Willem van Asselt’s Introduction to Reformed Scholasticism provides a superb overview of the history of Reformed Scholasticism, as well as a survey of the current state of the literature.
Early on, he emphasizes the “catholicity” of Reformed Scholasticism: “those who practiced it explicitly aimed to stand within the tradition of the entire church. They made no pretense of originality or of developing the ‘true doctrine.’ As students of the Reformers, they wanted to develop a theology in which there was a wide reflection on the core of the gospel with all its implications. They placed themselves in line with theology of all ages and engaged in theological reflection ‘together with all the saints.’” But they were not simply antiquarians either: “The Reformed Scholastics intended to contribute to the church’s continued existence into the future” (2).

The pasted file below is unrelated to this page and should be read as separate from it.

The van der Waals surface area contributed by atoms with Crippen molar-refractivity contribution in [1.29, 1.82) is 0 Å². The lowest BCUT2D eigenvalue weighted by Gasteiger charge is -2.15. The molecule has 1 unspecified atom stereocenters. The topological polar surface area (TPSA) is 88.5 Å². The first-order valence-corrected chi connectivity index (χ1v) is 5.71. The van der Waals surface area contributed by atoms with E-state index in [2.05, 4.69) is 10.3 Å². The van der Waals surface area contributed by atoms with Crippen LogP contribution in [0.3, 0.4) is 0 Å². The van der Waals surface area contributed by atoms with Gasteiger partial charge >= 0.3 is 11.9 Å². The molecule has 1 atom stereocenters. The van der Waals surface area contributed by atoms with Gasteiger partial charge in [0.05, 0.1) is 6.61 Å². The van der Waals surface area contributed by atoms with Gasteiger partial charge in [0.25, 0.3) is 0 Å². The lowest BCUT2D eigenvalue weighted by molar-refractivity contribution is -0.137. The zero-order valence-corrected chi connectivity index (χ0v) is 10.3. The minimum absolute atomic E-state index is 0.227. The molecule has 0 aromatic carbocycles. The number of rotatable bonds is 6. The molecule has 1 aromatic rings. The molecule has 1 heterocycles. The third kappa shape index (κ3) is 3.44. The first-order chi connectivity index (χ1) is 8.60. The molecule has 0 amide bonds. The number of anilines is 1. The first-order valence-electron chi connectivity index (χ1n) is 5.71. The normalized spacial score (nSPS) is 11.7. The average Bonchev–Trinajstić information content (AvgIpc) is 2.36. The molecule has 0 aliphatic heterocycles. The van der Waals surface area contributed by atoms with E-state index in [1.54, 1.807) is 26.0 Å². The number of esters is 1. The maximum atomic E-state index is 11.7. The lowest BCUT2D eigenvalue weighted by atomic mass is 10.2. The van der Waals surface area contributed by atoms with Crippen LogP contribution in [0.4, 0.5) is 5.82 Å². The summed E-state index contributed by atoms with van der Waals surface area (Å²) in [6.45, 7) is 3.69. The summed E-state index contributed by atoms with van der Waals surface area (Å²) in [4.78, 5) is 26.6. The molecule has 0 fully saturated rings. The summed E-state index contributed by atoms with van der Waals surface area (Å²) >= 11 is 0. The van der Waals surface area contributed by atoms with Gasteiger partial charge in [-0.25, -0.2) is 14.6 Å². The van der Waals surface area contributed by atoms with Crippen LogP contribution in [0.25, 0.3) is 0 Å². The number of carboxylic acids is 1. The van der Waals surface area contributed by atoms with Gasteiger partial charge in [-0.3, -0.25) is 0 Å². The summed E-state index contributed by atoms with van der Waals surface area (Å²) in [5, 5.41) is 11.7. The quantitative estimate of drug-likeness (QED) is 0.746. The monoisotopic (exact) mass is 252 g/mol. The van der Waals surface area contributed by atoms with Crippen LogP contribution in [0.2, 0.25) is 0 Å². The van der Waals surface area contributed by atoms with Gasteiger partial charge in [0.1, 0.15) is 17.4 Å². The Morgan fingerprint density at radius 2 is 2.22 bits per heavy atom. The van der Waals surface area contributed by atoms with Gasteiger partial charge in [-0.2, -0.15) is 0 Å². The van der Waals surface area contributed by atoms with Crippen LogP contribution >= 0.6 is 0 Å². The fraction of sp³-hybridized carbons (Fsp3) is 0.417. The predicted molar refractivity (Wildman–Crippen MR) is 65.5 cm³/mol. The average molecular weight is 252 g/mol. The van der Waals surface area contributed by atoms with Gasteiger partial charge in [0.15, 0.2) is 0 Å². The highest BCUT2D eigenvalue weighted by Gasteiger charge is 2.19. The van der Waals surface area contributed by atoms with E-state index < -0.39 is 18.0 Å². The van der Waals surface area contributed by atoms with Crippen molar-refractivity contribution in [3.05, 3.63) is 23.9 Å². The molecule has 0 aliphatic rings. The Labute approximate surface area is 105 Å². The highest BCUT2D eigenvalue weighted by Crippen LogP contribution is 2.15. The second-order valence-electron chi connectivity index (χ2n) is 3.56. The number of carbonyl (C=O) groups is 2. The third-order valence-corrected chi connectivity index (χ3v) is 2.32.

Francis Turretin provides a good example. In discussing freedom of the will and necessity, he borrowed from Bernard of Clairvaux and Peter Lombard, mediated through Calvin, a notion of “three forms of freedom: freedom from necessity, freedom from sin, and freedom from misery” (160); the first is of the essence of human being, but the last two were lost through the fall. Though employing medieval sources, he also goes beyond them to introduce a sixfold analysis of necessity (161), which enables him to address the freedom of the will more subtly.Though he doesn’t develop the point, he hints that this catholicity was in some tension with the demands of confessional churches, which “defined themselves by explicit and extensive doctrinal formulations,” often in opposition to Catholics and other Protestants (203). Van Asselt claims that the “confessionalization” thesis, however, is reductively sociological and doesn’t take sufficient account of the doctrinal seriousness of Protestants, for whom confessions were not merely identity markers (204). Still the tension between catholic aspiration and confessional loyalty remains.